The Ballad Of Bobby And Albert

November 30, 2007

The Ballad Of Bobby And Albert


R.E. Prindle

     For some reason the notion has grown that Folk music erupted in 1958 with the Kingston Trio’s version of Tom Dooley.  I don’t understand this.  We sang Folk and Old Timey all the way through grade school. Grade school ended for me in 1950.  Folk music was always a conscious part of my life.  I grew so tired of singing Go Tell Aunt Rhody and She’ll Be Comin’ Round The Mountain that I shouted for joy upon hearing The Weaver’s sing On Top Of Old Smokey and Goodnight Irene.

     That was in the days of ‘Your Hit Parade’.  That show was a key program before TV wiped programmed radio off the Networks.  They thought radio was dead.  Didn’t think anyone would listen to music twenty-four hours a day.  We not only did that but we listened to the same four songs over and over in fifteen minute segments.  They called it Top Forty but I remember it more like the Top Four.  When one song wore out they plugged in another one and kept going.  Of course that was only temporary; things evolved fast.

     Folk and Folk related music was a strong stream all through the fifties.  Burl Ives was the rage for a while but you can only get so far on Jimmie Crack Corn And I Don’t Care and The Blue Tail Fly. Tennessee Ernie Ford and his Sixteen Tons was as close as you could get to Folk without actually stepping over the line.  Harry Belafonte occupied the mid-fifties as a Folksinger, academic quality, with his stupid Mark Twain.  In a more pop vein Mitch Miller churned out stuff like She Wore A Yellow Ribbon and The Bowery Grenadiers.  I didn’t care for it at the time but his sing along stuff is pretty good.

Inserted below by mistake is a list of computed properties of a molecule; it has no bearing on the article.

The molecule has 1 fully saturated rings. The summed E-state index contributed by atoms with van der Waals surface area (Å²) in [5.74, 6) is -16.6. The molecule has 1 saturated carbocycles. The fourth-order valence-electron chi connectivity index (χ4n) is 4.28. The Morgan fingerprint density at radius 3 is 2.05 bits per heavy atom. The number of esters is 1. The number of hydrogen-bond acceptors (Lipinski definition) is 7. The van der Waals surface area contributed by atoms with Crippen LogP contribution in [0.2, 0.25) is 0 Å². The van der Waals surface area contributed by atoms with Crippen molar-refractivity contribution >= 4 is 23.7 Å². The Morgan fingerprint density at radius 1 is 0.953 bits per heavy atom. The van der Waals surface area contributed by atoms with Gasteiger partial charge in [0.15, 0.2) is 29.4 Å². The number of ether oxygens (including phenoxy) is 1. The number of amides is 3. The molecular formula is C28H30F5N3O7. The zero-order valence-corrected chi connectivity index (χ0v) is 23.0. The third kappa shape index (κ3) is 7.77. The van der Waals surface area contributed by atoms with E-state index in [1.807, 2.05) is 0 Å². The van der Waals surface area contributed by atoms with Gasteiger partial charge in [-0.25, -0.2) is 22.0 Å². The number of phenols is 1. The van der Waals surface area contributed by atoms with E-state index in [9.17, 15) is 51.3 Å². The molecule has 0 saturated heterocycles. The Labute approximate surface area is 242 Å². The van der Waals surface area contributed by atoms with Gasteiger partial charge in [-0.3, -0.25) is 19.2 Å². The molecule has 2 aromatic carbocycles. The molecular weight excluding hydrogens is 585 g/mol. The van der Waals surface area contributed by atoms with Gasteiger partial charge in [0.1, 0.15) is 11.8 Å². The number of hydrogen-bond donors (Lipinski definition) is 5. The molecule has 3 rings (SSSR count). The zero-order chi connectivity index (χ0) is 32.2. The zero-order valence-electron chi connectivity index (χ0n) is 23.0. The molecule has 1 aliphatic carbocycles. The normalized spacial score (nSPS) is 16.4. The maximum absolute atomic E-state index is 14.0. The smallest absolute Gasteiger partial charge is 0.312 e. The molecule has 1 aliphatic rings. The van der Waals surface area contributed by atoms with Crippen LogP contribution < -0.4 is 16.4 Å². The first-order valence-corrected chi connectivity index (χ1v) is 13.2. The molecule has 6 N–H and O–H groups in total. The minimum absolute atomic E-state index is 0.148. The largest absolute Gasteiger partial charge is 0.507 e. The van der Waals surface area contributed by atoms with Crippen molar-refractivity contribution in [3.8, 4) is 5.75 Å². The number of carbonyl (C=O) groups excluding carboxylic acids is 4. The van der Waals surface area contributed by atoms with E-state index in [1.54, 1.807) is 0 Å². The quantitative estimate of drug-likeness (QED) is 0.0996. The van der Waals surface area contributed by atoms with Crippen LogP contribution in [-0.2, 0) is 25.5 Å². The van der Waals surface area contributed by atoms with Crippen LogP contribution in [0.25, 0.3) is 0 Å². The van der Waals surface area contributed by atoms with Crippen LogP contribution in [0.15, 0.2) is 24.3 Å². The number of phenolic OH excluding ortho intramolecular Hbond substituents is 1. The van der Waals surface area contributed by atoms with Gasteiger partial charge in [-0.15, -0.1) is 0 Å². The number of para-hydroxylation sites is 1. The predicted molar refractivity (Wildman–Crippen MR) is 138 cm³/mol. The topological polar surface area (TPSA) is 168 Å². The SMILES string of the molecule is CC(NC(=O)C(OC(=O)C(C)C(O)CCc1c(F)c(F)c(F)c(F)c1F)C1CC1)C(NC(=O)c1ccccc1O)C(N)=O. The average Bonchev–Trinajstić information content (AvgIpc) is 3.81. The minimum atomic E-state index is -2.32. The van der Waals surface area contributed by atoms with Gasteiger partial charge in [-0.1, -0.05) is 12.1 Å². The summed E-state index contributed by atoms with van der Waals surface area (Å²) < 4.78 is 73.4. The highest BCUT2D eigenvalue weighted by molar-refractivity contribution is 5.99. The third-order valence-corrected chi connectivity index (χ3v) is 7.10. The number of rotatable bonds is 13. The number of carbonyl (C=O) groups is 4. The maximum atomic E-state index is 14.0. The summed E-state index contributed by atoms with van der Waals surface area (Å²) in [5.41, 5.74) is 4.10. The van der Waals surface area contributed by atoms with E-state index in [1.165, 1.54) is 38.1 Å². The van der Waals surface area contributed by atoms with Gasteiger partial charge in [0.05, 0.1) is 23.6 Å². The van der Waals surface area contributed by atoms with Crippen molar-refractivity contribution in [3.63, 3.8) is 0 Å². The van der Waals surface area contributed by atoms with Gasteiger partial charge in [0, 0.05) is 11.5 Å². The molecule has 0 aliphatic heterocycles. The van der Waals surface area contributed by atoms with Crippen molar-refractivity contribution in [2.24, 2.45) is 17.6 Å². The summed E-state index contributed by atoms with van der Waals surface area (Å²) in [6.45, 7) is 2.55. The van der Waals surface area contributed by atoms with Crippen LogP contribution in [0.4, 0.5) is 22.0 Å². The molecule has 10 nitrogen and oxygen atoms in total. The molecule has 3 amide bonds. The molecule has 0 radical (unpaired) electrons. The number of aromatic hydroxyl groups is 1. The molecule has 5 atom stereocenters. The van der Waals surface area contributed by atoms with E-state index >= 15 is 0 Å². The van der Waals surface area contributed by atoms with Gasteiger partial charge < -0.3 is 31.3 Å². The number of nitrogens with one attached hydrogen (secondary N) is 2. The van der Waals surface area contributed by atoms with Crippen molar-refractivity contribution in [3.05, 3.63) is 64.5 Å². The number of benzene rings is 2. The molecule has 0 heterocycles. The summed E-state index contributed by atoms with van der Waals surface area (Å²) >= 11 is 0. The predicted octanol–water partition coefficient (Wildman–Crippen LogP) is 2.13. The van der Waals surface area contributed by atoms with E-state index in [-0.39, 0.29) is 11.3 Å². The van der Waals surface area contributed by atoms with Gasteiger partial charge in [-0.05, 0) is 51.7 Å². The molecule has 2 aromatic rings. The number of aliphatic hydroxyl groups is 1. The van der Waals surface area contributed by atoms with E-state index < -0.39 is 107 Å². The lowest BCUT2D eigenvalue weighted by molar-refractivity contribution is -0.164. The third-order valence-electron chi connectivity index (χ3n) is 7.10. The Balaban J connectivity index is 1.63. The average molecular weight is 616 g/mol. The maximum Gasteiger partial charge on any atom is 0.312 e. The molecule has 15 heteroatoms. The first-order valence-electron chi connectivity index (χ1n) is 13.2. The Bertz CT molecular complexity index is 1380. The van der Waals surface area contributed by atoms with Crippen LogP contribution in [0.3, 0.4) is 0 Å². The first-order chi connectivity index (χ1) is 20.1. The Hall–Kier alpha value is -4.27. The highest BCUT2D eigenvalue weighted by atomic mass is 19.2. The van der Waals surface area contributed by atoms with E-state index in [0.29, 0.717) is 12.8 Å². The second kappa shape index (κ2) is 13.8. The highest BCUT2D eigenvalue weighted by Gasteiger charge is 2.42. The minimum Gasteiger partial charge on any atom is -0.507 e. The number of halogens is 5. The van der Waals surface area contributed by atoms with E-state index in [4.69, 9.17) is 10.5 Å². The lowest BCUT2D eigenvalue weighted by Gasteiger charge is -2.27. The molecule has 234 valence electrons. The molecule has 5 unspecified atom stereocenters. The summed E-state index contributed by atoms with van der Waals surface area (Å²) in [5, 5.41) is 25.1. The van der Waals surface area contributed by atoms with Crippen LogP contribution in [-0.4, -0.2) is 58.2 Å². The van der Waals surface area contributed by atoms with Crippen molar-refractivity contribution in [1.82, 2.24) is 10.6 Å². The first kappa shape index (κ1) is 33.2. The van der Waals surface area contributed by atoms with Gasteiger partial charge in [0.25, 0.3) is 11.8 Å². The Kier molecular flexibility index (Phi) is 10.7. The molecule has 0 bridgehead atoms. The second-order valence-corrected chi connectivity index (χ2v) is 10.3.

Who can forget the greatest of them all with his fabulous hit tune The Rock Island Line in 1955.  The Great

The Great Lonnie Donegan

The Great Lonnie Donegan

Lonnie Donegan.  The song was played once every fifteen minutes around the clock on every station for a couple of weeks.  I once artfully shifted stations so that I got to hear the song seven times in a row.  Lonnie Donegan could sing circles around the entire Greenwich Village crowd including any number of Dylans.  He was very successful in combining a listenable approach to a trad style.  All the trad stuff done trad style was OK for the enthusiasts but had no commercial potential.  None of the Greenwich Village crowd had a future except Dylan.  Even the best of them, Fred Neil, fell flat.

     Fred Hellerman of the Weavers was musical advisor to the Kingstons who merely continued the Weavers’ tradition.  The music that Bob Dylan tuned into in 1959 had been an established fact for ten years or better.  His future manager Albert Grossman had established the premier folk venue, The Gate Of Horn in Chicago the year before while helping to establish the Newport Folk Festival in 1959 

     The trad folk types were running the Village by the time Dylan got there.  Some people liked the traditional style, they usually smoked pipes.  I can handle it but I don’t like those precious antiquarian stylists; I much prefer the pop styles of the Kingstons and the Chad Mitchell Trio.  Did you ever listen to Terry Gilkyson and the Easy Riders?  Pozo Seco Singers?